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Don Hedeker/Algebra Suicide

Back cover of Algebra Suicide's album "Real Numbers," recorded live at Links Hall.

Back cover of Algebra Suicide's album "Real Numbers," recorded live at Links Hall in 1988.

Algebra Suicide was a Chicago poetry-music duo consisting of poet and visual artist Lydia Tomkiw and myself, musician Don Hedeker. We began in 1983 and broke up a decade later in 1993. At our shows, Lydia would recite her poems and project slide images at us (we would dress all in white) and our screen background, while I would play guitar to an accompanied tape that included drums & synthesizers. We called it “avant-garage” and we played several shows at Links Hall in the mid to late 1980s. These performances were always very special to us because we felt it was an honor to play at Links Hall. To us, Links Hall matched very well with our intended spirit of combining poetry, music, visual arts, and fun! Plus, Michael Zerang was such a joy to work with. The atmosphere at Links Hall was always great, and the audiences really listened to what you were doing (even if the El trains that rumbled by sometimes competed for their attention). This was the true friendly confines of Chicago! At one of these shows, we had Ken Rasek record our two sets, and Franz Liebl, our friend from Munich, decided to release this live recording as a CD called “Real Numbers” on his Pursuit of Market Share label (I don’t know if that pursuit was ever fully realized!). We were very excited –- after several releases on vinyl, it was our very first CD release –- a new and exotic medium that was going to make vinyl as dead as 8-tracks! And released in Europe!! A few years later, in 1990 & 1991, we went over to Europe to play some shows, so this Links Hall show in many ways laid the foundation for our overseas adventures. The backside of this CD is above, and one can see the date of this show, April 9, 1988, and the song/poems that we played that night. As I recall, our very first piece that night was “Somewhat Bleecker Street,” but I messed it up and so we did it again at the end of the night as an encore. Luckily, the second time I got it right (or as right as I could get it!).

RIP Lydia Tomkiw (1959-2007).


Sarah Best



Jon Sherman/sprung movement theatre



Jon Sherman is co-founder and Artistic Director of sprung. He completed the two-year program at L’Ecole Jacques Lecoq and studied theatre and dance at Middlebury College and the British American Dramatic Academy. He has performed in New York, Switzerland, and Washington, DC, with theatres from Arena Stage to the Potomac Theatre Project, playing roles such as Roderick Usher in The Fall of the House of Usher, Jules in Jules and Jim, Antonio in Twelfth Night, and Charles Dickens, Carl Jung, and other sexual deviants in Vampire. In Chicago, Jon has performed with Lucky Plush Productions, Mordine and Company, Cie. Felix Ruckert, and Asimina Chremos, as well as directing, performing with, and teaching for 500 Clown. He was assistant director to Mary Zimmerman for Pericles at the Goodman, and was also a member of DOG, with whom he created and performed in WinSer2003:AD and Interference. He directed and performed in Abound, co-directed and performed in Capsize, seep, and And I, directed but probably not, and regularly gives movement workshops through sprung and other companies. Jon is currently in Northwestern’s Interdisciplinary PhD in Theatre and Drama.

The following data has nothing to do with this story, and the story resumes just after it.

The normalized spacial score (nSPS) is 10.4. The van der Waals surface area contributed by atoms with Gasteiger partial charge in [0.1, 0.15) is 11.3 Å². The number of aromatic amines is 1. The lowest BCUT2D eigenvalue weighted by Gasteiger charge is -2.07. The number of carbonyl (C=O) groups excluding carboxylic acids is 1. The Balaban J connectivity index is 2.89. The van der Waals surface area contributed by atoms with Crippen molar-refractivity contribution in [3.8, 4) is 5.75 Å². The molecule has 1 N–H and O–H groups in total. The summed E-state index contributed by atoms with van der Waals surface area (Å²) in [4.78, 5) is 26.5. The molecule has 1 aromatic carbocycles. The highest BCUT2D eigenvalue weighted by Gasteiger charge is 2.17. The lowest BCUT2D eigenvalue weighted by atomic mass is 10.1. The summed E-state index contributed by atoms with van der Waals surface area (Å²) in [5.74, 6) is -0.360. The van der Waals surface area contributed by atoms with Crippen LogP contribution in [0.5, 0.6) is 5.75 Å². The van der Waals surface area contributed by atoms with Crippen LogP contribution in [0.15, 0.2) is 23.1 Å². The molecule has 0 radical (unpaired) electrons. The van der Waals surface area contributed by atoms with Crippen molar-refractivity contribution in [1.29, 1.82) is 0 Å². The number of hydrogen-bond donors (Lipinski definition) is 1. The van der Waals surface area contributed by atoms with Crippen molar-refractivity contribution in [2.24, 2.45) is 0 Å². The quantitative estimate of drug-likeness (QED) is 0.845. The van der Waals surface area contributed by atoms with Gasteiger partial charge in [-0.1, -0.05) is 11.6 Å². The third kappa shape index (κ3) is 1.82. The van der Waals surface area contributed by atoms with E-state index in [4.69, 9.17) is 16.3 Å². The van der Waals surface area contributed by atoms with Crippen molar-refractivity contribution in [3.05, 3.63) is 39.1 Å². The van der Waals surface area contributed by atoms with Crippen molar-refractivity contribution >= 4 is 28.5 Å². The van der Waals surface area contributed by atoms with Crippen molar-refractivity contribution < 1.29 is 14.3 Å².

Rachel Damon/Synapse Arts Collective


Synapse Arts Collective

This page includes an artist statement and postcard from our first ever production, hush, at Links Hall.

We were still in college and couldn’t have managed such an ambitious project without the support of Links Hall and Columbia College.

Rereading the statement now, after 5 years of creating under the heading of Synapse, I remember the fervent drive with which we built our project, thinking the performances would be a culmination and an ending. But really, it began a collective of artists that sustain each other still.

Thank you, Links Hall.

Rachel Damon
Artistic Director
Synapse Arts Collective

Charlie Vernon’s Dances


While catching up with Links Hall cofounder Charlie Vernon for an interview with Laura Molzahn, the subject turned to some of the earlier dances he created at Links Hall. Too good to leave out, we’re turning it into a Page.

“Rat Parade,” set to Frank Sinatra songs, was my Chicago choreographic debut, at MoMing in 1977. Billy Petersen [now William Petersen, Steppenwolf ensemble member and star of the TV series CSI] and Donald Moffat (can’t recall the name of their theater company—Defiant something?) were in residence at MoMing and watched rehearsals from the balcony.

Early works that I developed at Links Hall include:

  • “Snowy Evening Variations”—performed at Columbia College with [Amy] Osgood and [Wendy] Taucher, 1979, and again at MoMing in 1980.